If you want to take flossing seriously, be sure that you are doing it the right way in order to avoid wasting your time doing it improperly. If for some reason you can’t floss or simply don’t like it, you can consider using other alternatives, such as interdental brushes, which are small brushes that are used to clean the space between your teeth, or mouthwash, which is used to remove the plaque and prevent gum disease at its early stages. 

Featured photo credit: https://unsplash.com/ via unsplash.com

Reference

[1] http://bigstory.ap.org/article/f7e66079d9ba4b4985d7af350619a9e3/medical-benefits-dental-floss-unproven
[2] http://www.ada.org/en/

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Last Updated on June 18, 2019

15 Ways to Cultivate Continuous Learning for a Sharper Brain

15 Ways to Cultivate Continuous Learning for a Sharper Brain

Assuming the public school system didn’t crush your soul, learning is a great activity. It expands your viewpoint. It gives you new knowledge you can use to improve your life. It is important for your personal growth. Even if you discount the worldly benefits, the act of learning can be a source of enjoyment.

“I have never let my schooling interfere with my education.” — Mark Twain

But in a busy world, it can often be hard to fit in time to learn anything that isn’t essential. The only things learned are those that need to be. Everything beyond that is considered frivolous. Even those who do appreciate the practice of lifelong learning, can find it difficult to make the effort.

Here are some tips for installing the habit of contiuous learning:

1. Always have a book

It doesn’t matter if it takes you a year or a week to read a book. Always strive to have a book that you are reading through, and take it with you so you can read it when you have time.

Just by shaving off a few minutes in-between activities in my day I can read about a book per week. That’s at least fifty each year.

2. Keep a “To-Learn” List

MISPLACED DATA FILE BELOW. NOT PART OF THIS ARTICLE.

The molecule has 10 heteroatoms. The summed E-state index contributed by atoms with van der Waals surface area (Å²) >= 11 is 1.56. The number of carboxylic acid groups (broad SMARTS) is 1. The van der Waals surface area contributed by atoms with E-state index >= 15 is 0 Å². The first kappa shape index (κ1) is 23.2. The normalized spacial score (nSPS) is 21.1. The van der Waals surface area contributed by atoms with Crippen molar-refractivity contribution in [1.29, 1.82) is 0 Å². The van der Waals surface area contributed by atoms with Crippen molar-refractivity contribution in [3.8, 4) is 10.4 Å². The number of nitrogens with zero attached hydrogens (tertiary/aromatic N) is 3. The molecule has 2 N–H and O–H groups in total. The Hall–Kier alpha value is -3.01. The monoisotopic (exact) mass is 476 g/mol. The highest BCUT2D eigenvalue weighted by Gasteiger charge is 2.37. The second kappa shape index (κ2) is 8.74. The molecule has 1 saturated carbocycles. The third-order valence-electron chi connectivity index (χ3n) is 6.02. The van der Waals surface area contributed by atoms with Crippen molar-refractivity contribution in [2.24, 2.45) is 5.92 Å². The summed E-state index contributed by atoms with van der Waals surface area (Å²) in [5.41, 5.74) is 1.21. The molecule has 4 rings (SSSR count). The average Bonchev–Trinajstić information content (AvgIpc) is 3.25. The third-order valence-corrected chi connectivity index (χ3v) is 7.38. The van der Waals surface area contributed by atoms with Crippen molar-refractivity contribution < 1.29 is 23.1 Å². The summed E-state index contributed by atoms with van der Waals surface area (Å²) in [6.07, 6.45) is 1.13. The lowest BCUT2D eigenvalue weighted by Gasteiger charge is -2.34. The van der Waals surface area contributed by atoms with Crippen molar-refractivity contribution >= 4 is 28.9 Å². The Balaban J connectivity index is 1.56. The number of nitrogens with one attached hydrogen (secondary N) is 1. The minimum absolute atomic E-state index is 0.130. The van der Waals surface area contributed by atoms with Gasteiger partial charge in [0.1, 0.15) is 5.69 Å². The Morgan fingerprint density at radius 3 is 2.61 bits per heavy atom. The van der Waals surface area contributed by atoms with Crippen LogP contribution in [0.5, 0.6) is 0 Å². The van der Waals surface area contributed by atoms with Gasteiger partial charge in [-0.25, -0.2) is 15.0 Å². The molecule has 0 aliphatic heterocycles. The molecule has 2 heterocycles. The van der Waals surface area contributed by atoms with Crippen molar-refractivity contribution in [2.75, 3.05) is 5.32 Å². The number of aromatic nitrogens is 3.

We all have to-do lists. These are the tasks we need to accomplish. Try to also have a “to-learn” list. On it you can write ideas for new areas of study.

Maybe you would like to take up a new language, learn a skill or read the collective works of Shakespeare. Whatever motivates you, write it down.

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3. Get More Intellectual Friends

Start spending more time with people who think. Not just people who are smart, but people who actually invest much of their time in learning new skills. Their habits will rub off on you.

Even better, they will probably share some of their knowledge with you.

4. Guided Thinking

Albert Einstein once said,

“Any man who reads too much and uses his own brain too little falls into lazy habits of thinking.”

Simply studying the wisdom of others isn’t enough, you have to think through ideas yourself. Spend time journaling, meditating or contemplating over ideas you have learned.

5. Put it Into Practice

Skill based learning is useless if it isn’t applied. Reading a book on C++ isn’t the same thing as writing a program. Studying painting isn’t the same as picking up a brush.

If your knowledge can be applied, put it into practice.

In this information age, we’re all exposed to a lot of information, it’s important to re-learn how to learn so as to put the knowledge into practice.